• Big Sallah in Nigeria, as it is considered to be holier than Eid al-Fitr (which is locally known as the "Small Sallah"). "Ram Sallah" is also used, as it refers to the rams that are being sacrificed on that day.

The word عيد (ʿīd) means 'festival', 'celebration', 'feast day', or 'holiday'. It itself is a triliteral rootعيد‎ with associated root meanings of "to go back, to rescind, to accrue, to be accustomed, habits, to repeat, to be experienced; appointed time or place, anniversary, feast day." Arthur Jeffery contests this etymology, and believes the term to have been borrowed into Arabic from Syriac, or less likely Targumic Aramaic.

The words أضحى (aḍḥā) and قربان (qurbān) are synonymous in meaning 'sacrifice' (animal sacrifice), 'offering' or 'oblation'. The first word comes from the triliteral root ضحى (ḍaḥḥā) with associated meanings of "immolate ; offer up ; sacrifice ; victimize." No occurrence of this root with a meaning related to sacrifice occurs in the Qur'an but in the Hadith literature. Arab Christians use the term to mean the Eucharistic host. The second word derives from the triliteral root ‏‏قرب‎‎ (qaraba) with associated meanings of "closeness, proximity… to moderate; kinship…; to hurry; …to seek, to seek water sources…; scabbard, sheath; small boat; sacrifice." Arthur Jeffery recognizes the same Semitic root, but believes the sense of the term to have entered Arabic through Aramaic. Compare Hebrew korban קָרבן (qorbān).

Source

Peter Golden:

It's a misspelling of qurban  < Arabic qurbān, in Uyghur this is Qurban Héyit (<Arab. 'aid / عيد 'īd,) in Turkish this is Kurban bayramı.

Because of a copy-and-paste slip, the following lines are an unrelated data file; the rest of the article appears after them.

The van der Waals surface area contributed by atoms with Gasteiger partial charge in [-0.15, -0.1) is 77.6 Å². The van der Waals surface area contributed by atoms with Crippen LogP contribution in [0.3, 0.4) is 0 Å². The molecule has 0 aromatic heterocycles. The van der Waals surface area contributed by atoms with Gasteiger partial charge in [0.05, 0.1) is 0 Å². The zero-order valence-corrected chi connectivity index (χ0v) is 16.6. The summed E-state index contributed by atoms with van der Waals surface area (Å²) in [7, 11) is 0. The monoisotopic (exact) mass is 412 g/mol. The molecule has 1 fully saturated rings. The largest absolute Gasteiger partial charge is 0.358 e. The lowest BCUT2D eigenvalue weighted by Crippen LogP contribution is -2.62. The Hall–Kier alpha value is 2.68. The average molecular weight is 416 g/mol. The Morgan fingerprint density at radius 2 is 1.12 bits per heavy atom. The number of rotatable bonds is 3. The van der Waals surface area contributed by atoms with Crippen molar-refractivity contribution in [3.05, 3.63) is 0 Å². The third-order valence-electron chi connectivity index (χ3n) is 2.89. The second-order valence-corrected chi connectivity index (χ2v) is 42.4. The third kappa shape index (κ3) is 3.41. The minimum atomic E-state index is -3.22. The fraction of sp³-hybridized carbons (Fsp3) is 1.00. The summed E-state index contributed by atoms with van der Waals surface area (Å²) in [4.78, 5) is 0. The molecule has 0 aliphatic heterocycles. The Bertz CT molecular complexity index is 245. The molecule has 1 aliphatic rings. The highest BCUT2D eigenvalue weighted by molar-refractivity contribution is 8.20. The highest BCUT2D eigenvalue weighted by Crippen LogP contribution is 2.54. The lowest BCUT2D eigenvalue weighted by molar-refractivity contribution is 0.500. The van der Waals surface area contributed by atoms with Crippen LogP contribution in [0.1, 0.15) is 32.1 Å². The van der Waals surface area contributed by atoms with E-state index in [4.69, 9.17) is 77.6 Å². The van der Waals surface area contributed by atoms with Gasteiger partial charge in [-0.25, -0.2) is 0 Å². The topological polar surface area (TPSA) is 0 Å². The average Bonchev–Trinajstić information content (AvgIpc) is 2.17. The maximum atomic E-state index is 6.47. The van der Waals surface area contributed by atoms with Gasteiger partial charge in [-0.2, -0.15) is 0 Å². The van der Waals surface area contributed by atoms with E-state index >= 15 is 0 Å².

Martin Schwartz:

Cognate to the Heb. word is Arab. qurbân 'sacrifice', which entered the Turkic languages.

For the Turkic word having entered Greek Christianity, see the interesting Wikipedia article "Kourbania".  For kurban used as an exclamation (what sort, I'm not sure) in a Greek secular lowerclass-allusive song in the old Asia Minor Greek urban tradition, Google Antonis Diamantidis Dalgas, Barba Giannakakis (or Giannakis).  I have been very involved with this sort of music: Google  Martin Schwartz rebetica rembetica (rebetiko)

Brian Spooner:

Korban (qorban) is an Arabic word, used in Persian, and through Persian in pretty much all the Turkic languages of Central Asia, with a variety of idiomatic uses which have little to do with sacrifice.

Words wander across whole continents and beyond and, as they go from one language to another, their meanings and nuances change, and so do their pronunciations — sometimes quite radically.

For a comprehensive treatment of diverse aspects of "kurban" — linguistic, religious, ritualistic, historical, etc. see here.



25 Comments

  1. Wally said,

    January 20, 2020 @ 4:13 pm

    My kids hear "kurban olum " all the time from their mother who is a native of Istanbul.

  2. martin schwartz said,

    January 20, 2020 @ 5:25 pm

    The Hebrew word is better transcribed qorbân (here ^ = macron).
    The Isreali and Ashenazic pronunciations have European k-
    for q-, but the latter sound is maintained by Jews from the Arab world.
    After I wrote Victor I realized that the Arabic is probably borrowed
    from Aramaic, as Jeffrey has it. Istanbul etc. Turkish has kurban,
    but the word is pronounced with q- dialectally.

  3. CuConnacht said,

    January 20, 2020 @ 5:40 pm

    Azhā may mean goat in Hindi and Urdu (for all I know) and Hindi and Urdu speakers may interpret īd-ul-azhā as meaning "feast of goats", but surely it actually derives from Arabic عيد الأضحى, Eid ul adha, feast of sacrifice.

    "Corban" meaning "dedicated to religious purposes" occurs in the seventh chapter of the gospel of Mark. In the Authorized
    version:

    10 For Moses said, Honour thy father and thy mother; and, Whoso curseth father or mother, let him die the death: